Absolutely, yes. With the council tax administration and enforcement regulations, they stipulate the process that you have to follow to recover a council tax debt. Obtaining the liability order, which has to be done, then, at the magistrates' court, normally imposes a cost on the debtor of around £70 as well. So, what you want to be able to do is to take those other steps to actually be able to generate the means enquiry part of the process without needing the liability order, because that puts the extra cost onto that debtor. You want to kind of rearrange some of the stages in that process to ensure that the debtor doesn't necessarily think, 'I've had a summons from the council', because any letter that comes through from council tax is naturally feared as being the worst. What you really want to try and do is actually put—whether it's additional stages in the process, not actually make the process any quicker, but make it longer to ensure that the council tax payer has got every opportunity that they can to put their situation right and to work with those who need it.
I know we've done a lot of work with some of the local authority revenue managers and practitioners and they very often feel that they have to go down that process of getting a liability order, which then, by default, kind of forces some engagement with the council tax debtor, but we've given them an extra charge in the process and that doesn't sit right with people. You know, you haven't paid your bill, there could be a reason for it; well, the only way we can force you to engage is by putting another charge on top of you via the liability order. Surely there's a better way or a quicker way that we can look to change that process, moving forward.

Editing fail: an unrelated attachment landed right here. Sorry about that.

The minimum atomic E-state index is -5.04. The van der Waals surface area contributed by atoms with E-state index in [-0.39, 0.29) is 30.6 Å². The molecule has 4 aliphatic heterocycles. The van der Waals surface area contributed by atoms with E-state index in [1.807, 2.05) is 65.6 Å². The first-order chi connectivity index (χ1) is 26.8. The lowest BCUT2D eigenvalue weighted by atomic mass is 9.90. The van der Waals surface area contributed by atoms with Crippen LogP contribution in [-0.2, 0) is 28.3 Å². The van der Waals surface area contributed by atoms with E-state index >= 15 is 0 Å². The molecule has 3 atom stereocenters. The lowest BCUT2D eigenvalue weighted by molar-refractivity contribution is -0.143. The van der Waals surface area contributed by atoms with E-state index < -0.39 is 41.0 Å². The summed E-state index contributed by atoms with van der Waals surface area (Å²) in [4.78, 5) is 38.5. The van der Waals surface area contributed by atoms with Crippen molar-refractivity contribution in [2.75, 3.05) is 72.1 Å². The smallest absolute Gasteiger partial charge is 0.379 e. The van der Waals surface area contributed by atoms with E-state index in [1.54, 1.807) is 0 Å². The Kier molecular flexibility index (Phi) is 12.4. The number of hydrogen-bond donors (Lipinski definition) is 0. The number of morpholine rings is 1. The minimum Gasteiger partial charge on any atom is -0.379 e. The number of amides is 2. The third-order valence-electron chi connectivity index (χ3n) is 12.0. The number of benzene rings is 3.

Lisa, you represent 22 local authorities; how would you identify those who are operating best practice in terms of successfully engaging with debtors before it spirals out of control?
Previously, we had done an awful lot of work on benchmarking within the Welsh Local Government Association, working with all the authorities to look at those who were top, middle and bottom of the collection rates table. What we did find was that there were no stark contrasts between them. It all depended on a variety of circumstances, even down to the amount of resources that are available within that local authority, what the levels of council tax are within each local authority as well and the different demographics that you are dealing with. There was no authority—. I’m going back a few years to when we did some real in-depth workshops on benchmarking and good practice, and the top performers were not doing anything different to the poorer performers at the bottom. A lot of it did come down to quite significant variance in the council tax charge itself and how it can vary. You probably have already seen the difference in the band D charges from Pembrokeshire in west Wales, which is one of the cheapest in the country, to Merthyr Tydfil and Blaenau Gwent, which are the highest, but also probably the most deprived areas as well. So, there’s more than one thing you have to pull into the equation.